Unfortunately, the involvement of relief organizations has been tainted by the memory of proselytism or, as it is known in Ireland, souperism, that is, giving relief to the Catholic poor in return for their conversion to Protestantism. Proselytism was not new in Ireland, but its use during this period of suffering seems particularly reprehensible. However, although it is generally associated with the main Protestant churches in Ireland (the Anglican and the Presbyterian) in reality it was only practiced by a minority of evangelicals, who genuinely believed that they were saving souls, not merely lives, by their actions. By the end of 1848 the number of “Bible schools” had grown to 28, despite “priestly opposition.”

In popular memory, Queen Victoria is remembered as “The Famine Queen” for allegedly only giving £5 to help the starving Irish. In reality, she donated £2,000 to the British Relief Association in January 1847. This made the Queen the largest single donor to Famine relief. She also published two letters, appealing to Protestants in England to send money to Ireland. Her involvement was widely criticized at the time, notably by the influential newspaper the London Times, which argued that giving money to Ireland would have the same effect as throwing money into an Irish bog.

Another head of state to send money to Ireland was the Sultan of Turkey. He had an Irish doctor but he was also trying to create an alliance with the British government. He initially offered £10,000 but the British Consul in Istanbul told him that it would offend royal protocol to send more money than the British Queen. As a result of this diplomatic intervention, Sultan Abdulmecid reduced his donation to £1,000.

Support for the Irish poor also came from the head of the Roman Catholic Church in Rome, Pope Pius IX. The involvement of a Pope in the secular affairs of another country was unusual. Nonetheless, at the beginning of 1847, Pope Pius donated 1,000 Roman crowns from his own pocket to Famine relief. In March 1847, he took the unprecedented step of issuing a papal encyclical to the international Catholic community, appealing for support for the victims of the Famine, both through prayer and financial contributions. As a result, large sums of money were raised by Catholic congregations throughout the world. Most of this aid was put in the hands of Archbishop Murray in Dublin.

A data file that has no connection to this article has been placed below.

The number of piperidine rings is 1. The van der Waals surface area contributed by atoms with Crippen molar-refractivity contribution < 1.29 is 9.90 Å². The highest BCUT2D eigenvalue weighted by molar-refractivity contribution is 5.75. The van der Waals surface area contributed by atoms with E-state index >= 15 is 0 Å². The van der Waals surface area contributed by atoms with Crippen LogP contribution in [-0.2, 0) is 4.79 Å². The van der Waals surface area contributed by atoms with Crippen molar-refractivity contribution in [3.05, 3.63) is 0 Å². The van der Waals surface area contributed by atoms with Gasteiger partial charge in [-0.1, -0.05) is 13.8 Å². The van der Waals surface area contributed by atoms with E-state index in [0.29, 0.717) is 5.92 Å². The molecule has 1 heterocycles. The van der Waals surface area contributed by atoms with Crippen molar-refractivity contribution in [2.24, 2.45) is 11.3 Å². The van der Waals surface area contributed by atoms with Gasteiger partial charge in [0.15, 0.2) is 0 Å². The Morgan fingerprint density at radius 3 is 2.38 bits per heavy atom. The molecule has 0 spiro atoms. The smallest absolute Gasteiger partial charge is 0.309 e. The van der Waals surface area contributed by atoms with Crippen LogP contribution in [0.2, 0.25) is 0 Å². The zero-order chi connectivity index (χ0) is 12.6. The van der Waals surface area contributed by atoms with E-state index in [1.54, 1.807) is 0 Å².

Other high profile donors included the tsar of Russia (Alexander II) and the President of the United States, James Polk. The latter, who donated $50, was criticized for the smallness of his donation. Arthur Guinness, the Dublin brewing magnate, also made some modest contributions.

Inevitably, a large portion of relief came from the United States, not only from the Irish Catholic community, but from a wide variety of groups, including Jews, Baptists, Methodists and Shakers. At the beginning of 1847, the American Vice President, George Dallas, convened a mass meeting in Washington to raise money for Ireland. He urged that every American state should follow suit. The Washington meeting was attended by many senators, notably the young Abraham Lincoln.

During the meeting, letters were read from Ireland, including one from the women of Dunmanway in County Cork. It was addressed to the Ladies of America. It said: “Oh that our American sisters could see the labourers on our roads, able-bodied men, scarcely clad, famishing with hunger, with despair in their once cheerful faces, staggering at their work ... Oh that they could see the dead father, mother or child, lying coffinless, and hear the screams of the survivors around them, caused not by sorrow, but by the agony of hunger.”